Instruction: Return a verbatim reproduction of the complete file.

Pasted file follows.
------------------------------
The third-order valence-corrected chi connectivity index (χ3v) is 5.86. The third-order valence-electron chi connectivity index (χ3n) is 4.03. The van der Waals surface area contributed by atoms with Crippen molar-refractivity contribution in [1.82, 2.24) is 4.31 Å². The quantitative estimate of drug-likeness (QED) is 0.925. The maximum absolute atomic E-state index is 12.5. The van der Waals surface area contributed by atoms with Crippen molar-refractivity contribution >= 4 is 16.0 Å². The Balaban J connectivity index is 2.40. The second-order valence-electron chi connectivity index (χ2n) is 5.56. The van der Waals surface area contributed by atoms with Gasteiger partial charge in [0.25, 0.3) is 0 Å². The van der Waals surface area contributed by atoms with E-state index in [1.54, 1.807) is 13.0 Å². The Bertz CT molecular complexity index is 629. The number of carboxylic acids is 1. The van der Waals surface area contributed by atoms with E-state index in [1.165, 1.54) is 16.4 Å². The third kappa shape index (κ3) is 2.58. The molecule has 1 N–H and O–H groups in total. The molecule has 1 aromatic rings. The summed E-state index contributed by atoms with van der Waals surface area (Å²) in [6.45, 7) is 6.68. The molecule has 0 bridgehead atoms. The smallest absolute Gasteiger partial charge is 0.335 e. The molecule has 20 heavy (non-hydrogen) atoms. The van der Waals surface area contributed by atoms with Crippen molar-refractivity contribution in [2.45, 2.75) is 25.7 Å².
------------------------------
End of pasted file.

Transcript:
The third-order valence-corrected chi connectivity index (χ3v) is 5.86. The third-order valence-electron chi connectivity index (χ3n) is 4.03. The van der Waals surface area contributed by atoms with Crippen molar-refractivity contribution in [1.82, 2.24) is 4.31 Å². The quantitative estimate of drug-likeness (QED) is 0.925. The maximum absolute atomic E-state index is 12.5. The van der Waals surface area contributed by atoms with Crippen molar-refractivity contribution >= 4 is 16.0 Å². The Balaban J connectivity index is 2.40. The second-order valence-electron chi connectivity index (χ2n) is 5.56. The van der Waals surface area contributed by atoms with Gasteiger partial charge in [0.25, 0.3) is 0 Å². The van der Waals surface area contributed by atoms with E-state index in [1.54, 1.807) is 13.0 Å². The Bertz CT molecular complexity index is 629. The number of carboxylic acids is 1. The van der Waals surface area contributed by atoms with E-state index in [1.165, 1.54) is 16.4 Å². The third kappa shape index (κ3) is 2.58. The molecule has 1 N–H and O–H groups in total. The molecule has 1 aromatic rings. The summed E-state index contributed by atoms with van der Waals surface area (Å²) in [6.45, 7) is 6.68. The molecule has 0 bridgehead atoms. The smallest absolute Gasteiger partial charge is 0.335 e. The molecule has 20 heavy (non-hydrogen) atoms. The van der Waals surface area contributed by atoms with Crippen molar-refractivity contribution in [2.45, 2.75) is 25.7 Å².